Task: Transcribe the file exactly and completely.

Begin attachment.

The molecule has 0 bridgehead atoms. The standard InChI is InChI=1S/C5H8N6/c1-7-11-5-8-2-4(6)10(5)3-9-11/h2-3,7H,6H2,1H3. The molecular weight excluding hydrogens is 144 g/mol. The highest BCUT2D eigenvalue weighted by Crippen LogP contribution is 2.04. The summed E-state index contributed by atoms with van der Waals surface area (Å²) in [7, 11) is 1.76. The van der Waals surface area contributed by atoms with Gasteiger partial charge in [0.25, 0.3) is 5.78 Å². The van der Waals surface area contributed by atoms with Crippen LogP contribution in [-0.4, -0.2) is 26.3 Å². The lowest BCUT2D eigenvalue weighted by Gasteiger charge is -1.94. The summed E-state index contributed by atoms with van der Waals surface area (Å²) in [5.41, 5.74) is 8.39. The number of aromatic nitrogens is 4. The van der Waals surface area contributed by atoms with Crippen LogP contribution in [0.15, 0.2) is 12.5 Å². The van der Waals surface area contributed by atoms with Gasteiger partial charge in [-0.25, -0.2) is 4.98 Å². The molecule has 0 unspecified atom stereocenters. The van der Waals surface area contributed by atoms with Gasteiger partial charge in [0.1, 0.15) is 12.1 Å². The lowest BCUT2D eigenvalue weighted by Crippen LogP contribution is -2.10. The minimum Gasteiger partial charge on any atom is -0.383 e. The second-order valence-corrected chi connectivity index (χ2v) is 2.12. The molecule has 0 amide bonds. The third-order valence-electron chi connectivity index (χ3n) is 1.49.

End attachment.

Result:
The molecule has 0 bridgehead atoms. The standard InChI is InChI=1S/C5H8N6/c1-7-11-5-8-2-4(6)10(5)3-9-11/h2-3,7H,6H2,1H3. The molecular weight excluding hydrogens is 144 g/mol. The highest BCUT2D eigenvalue weighted by Crippen LogP contribution is 2.04. The summed E-state index contributed by atoms with van der Waals surface area (Å²) in [7, 11) is 1.76. The van der Waals surface area contributed by atoms with Gasteiger partial charge in [0.25, 0.3) is 5.78 Å². The van der Waals surface area contributed by atoms with Crippen LogP contribution in [-0.4, -0.2) is 26.3 Å². The lowest BCUT2D eigenvalue weighted by Gasteiger charge is -1.94. The summed E-state index contributed by atoms with van der Waals surface area (Å²) in [5.41, 5.74) is 8.39. The number of aromatic nitrogens is 4. The van der Waals surface area contributed by atoms with Crippen LogP contribution in [0.15, 0.2) is 12.5 Å². The van der Waals surface area contributed by atoms with Gasteiger partial charge in [-0.25, -0.2) is 4.98 Å². The molecule has 0 unspecified atom stereocenters. The van der Waals surface area contributed by atoms with Gasteiger partial charge in [0.1, 0.15) is 12.1 Å². The lowest BCUT2D eigenvalue weighted by Crippen LogP contribution is -2.10. The minimum Gasteiger partial charge on any atom is -0.383 e. The second-order valence-corrected chi connectivity index (χ2v) is 2.12. The molecule has 0 amide bonds. The third-order valence-electron chi connectivity index (χ3n) is 1.49.